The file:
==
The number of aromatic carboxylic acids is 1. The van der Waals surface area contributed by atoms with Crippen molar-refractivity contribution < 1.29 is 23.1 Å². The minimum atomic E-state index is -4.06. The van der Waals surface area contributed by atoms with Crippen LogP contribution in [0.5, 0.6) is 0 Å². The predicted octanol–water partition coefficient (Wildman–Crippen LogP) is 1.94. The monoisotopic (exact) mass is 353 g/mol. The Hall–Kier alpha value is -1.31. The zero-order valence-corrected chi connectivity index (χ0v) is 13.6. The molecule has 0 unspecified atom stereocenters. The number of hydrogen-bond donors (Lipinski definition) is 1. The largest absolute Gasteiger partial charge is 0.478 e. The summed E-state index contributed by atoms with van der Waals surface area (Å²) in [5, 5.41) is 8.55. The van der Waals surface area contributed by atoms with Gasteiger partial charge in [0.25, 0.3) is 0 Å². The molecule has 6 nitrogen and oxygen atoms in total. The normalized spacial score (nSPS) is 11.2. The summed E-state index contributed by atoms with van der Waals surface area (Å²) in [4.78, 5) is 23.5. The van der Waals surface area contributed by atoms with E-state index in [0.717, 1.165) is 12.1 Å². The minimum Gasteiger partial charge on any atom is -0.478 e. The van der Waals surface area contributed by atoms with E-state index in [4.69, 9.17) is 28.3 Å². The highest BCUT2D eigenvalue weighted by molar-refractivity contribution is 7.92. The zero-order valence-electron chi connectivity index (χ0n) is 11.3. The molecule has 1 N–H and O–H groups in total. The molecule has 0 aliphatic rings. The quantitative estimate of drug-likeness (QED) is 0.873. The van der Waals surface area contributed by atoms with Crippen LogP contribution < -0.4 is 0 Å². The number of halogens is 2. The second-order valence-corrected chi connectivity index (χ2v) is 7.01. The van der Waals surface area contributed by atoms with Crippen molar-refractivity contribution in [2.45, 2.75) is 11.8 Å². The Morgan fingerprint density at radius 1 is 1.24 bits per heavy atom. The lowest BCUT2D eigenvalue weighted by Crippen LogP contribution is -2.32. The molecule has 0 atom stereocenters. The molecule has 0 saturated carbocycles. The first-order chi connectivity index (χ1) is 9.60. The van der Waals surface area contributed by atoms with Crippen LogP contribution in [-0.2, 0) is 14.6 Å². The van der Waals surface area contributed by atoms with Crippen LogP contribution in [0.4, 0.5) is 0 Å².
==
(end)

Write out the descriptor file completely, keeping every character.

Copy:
The number of aromatic carboxylic acids is 1. The van der Waals surface area contributed by atoms with Crippen molar-refractivity contribution < 1.29 is 23.1 Å². The minimum atomic E-state index is -4.06. The van der Waals surface area contributed by atoms with Crippen LogP contribution in [0.5, 0.6) is 0 Å². The predicted octanol–water partition coefficient (Wildman–Crippen LogP) is 1.94. The monoisotopic (exact) mass is 353 g/mol. The Hall–Kier alpha value is -1.31. The zero-order valence-corrected chi connectivity index (χ0v) is 13.6. The molecule has 0 unspecified atom stereocenters. The number of hydrogen-bond donors (Lipinski definition) is 1. The largest absolute Gasteiger partial charge is 0.478 e. The summed E-state index contributed by atoms with van der Waals surface area (Å²) in [5, 5.41) is 8.55. The van der Waals surface area contributed by atoms with Gasteiger partial charge in [0.25, 0.3) is 0 Å². The molecule has 6 nitrogen and oxygen atoms in total. The normalized spacial score (nSPS) is 11.2. The summed E-state index contributed by atoms with van der Waals surface area (Å²) in [4.78, 5) is 23.5. The van der Waals surface area contributed by atoms with E-state index in [0.717, 1.165) is 12.1 Å². The minimum Gasteiger partial charge on any atom is -0.478 e. The van der Waals surface area contributed by atoms with E-state index in [4.69, 9.17) is 28.3 Å². The highest BCUT2D eigenvalue weighted by molar-refractivity contribution is 7.92. The zero-order valence-electron chi connectivity index (χ0n) is 11.3. The molecule has 1 N–H and O–H groups in total. The molecule has 0 aliphatic rings. The quantitative estimate of drug-likeness (QED) is 0.873. The van der Waals surface area contributed by atoms with Crippen LogP contribution < -0.4 is 0 Å². The number of halogens is 2. The second-order valence-corrected chi connectivity index (χ2v) is 7.01. The van der Waals surface area contributed by atoms with Crippen molar-refractivity contribution in [2.45, 2.75) is 11.8 Å². The Morgan fingerprint density at radius 1 is 1.24 bits per heavy atom. The lowest BCUT2D eigenvalue weighted by Crippen LogP contribution is -2.32. The molecule has 0 atom stereocenters. The molecule has 0 saturated carbocycles. The first-order chi connectivity index (χ1) is 9.60. The van der Waals surface area contributed by atoms with Crippen LogP contribution in [-0.2, 0) is 14.6 Å². The van der Waals surface area contributed by atoms with Crippen LogP contribution in [0.4, 0.5) is 0 Å².